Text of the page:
PDA

View Full Version : Will booting from a different computer eventually corrupt my cloned drive?


goldenband
03-22-2010, 02:03 AM
I have a 15" PowerBook G4 (1.5 GHz), which is my main machine both for professional work and personal use. Unfortunately, it has a hardware defect in the GPU, and needs to be repaired, which could take as long as a month.* The internal hard drive of this computer is my main work drive, and I back it up regularly with SuperDuper to an external FireWire drive. I'm running Tiger (OS X 10.4.11).

While my PowerBook is out of commission, I was planning to use my other Tiger-capable machine, a "Mystic" dual-processor G4/450 MHz tower that was given to me late last year. This tower can boot from the external FW drive where I keep the clone of my PB drive, and as far I can tell, all my programs work normally (though the tower doesn't have wireless Internet or FW/800, and has a lot less RAM).

My tentative plan would be to run a full backup of the PowerBook drive to my FW drive before sending the PowerBook off for repair. While it's away, I'd boot the G4 tower from the cloned drive via FireWire, and keep working normally. Then when my laptop comes back, I could either manually copy the files I've been working on, or use SuperDuper to update the PowerBook's hard drive, using the clone as the new master.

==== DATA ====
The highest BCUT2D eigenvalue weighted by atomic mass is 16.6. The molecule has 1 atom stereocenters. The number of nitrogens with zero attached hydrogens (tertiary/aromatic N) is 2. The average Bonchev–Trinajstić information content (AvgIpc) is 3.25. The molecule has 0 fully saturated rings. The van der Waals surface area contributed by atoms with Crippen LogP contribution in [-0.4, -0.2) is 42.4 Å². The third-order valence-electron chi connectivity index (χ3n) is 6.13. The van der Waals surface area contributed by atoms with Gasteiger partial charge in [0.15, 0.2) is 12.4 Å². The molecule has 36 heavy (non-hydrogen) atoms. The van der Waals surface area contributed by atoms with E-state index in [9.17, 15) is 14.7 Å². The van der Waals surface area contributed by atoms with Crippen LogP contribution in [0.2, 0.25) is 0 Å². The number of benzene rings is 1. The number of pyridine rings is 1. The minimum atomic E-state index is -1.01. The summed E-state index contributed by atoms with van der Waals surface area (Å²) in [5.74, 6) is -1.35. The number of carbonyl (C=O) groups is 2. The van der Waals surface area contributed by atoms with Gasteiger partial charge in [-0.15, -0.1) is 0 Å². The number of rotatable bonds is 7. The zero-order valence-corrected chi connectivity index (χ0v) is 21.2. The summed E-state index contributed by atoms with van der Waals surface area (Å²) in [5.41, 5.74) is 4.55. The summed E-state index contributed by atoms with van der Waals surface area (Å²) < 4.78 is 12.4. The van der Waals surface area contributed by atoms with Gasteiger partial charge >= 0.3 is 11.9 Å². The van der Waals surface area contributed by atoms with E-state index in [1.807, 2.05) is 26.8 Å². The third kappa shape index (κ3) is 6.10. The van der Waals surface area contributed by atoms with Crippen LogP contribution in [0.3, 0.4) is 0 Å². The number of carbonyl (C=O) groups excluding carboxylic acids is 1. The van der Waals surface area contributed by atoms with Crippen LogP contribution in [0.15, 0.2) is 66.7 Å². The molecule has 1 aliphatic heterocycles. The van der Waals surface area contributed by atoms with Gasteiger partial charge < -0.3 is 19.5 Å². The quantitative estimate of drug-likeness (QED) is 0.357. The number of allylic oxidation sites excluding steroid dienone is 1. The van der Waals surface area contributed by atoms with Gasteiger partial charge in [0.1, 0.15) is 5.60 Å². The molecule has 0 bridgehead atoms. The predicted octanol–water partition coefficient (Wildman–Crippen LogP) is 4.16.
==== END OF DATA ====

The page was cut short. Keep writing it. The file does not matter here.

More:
Ideally, I'd rather just use SuperDuper to copy over whatever changes I've made, via Smart Update. However, I'm concerned that booting from a different machine (albeit with the same CPU type) might somehow corrupt my cloned drive, either by messing up the system settings or by befuddling the copy protection on some of the software I own (mostly music- and audio-related programs).

When I tried it, there didn't seem to be any problems, and the G4 tower didn't act any differently from my PowerBook -- it felt like I was still on my main machine. But frankly I was shocked that the G4 tower would boot from the cloned PB drive at all, given the hardware differences between the two machines.

Am I crazy to consider "reverse-cloning" my original drive? Or is this whole scenario a non-issue? Any advice is much appreciated. Maybe I should just plan to copy all the changed files manually, but that's messy and could pose its own set of problems.

*(The solder balls under the chip need to be reflowed or reballed, and so I'm disassembling the PB and sending my logic board off to Arizona in hopes of a fix. I'm told the odds are only about 70%, but it's a lot cheaper than a new logic board, and will be a lot easier on my eyes -- right now my screen is covered with video noise, whether or not I use an external monitor...)

dnanian
03-22-2010, 09:04 AM
This is something OSX is designed to do, and you should be fine. I can't say that your copy protected applications will continue to work, of course, but if they fail it would be due to their own copy protection 'locks', not due to some sort of 'corruption'.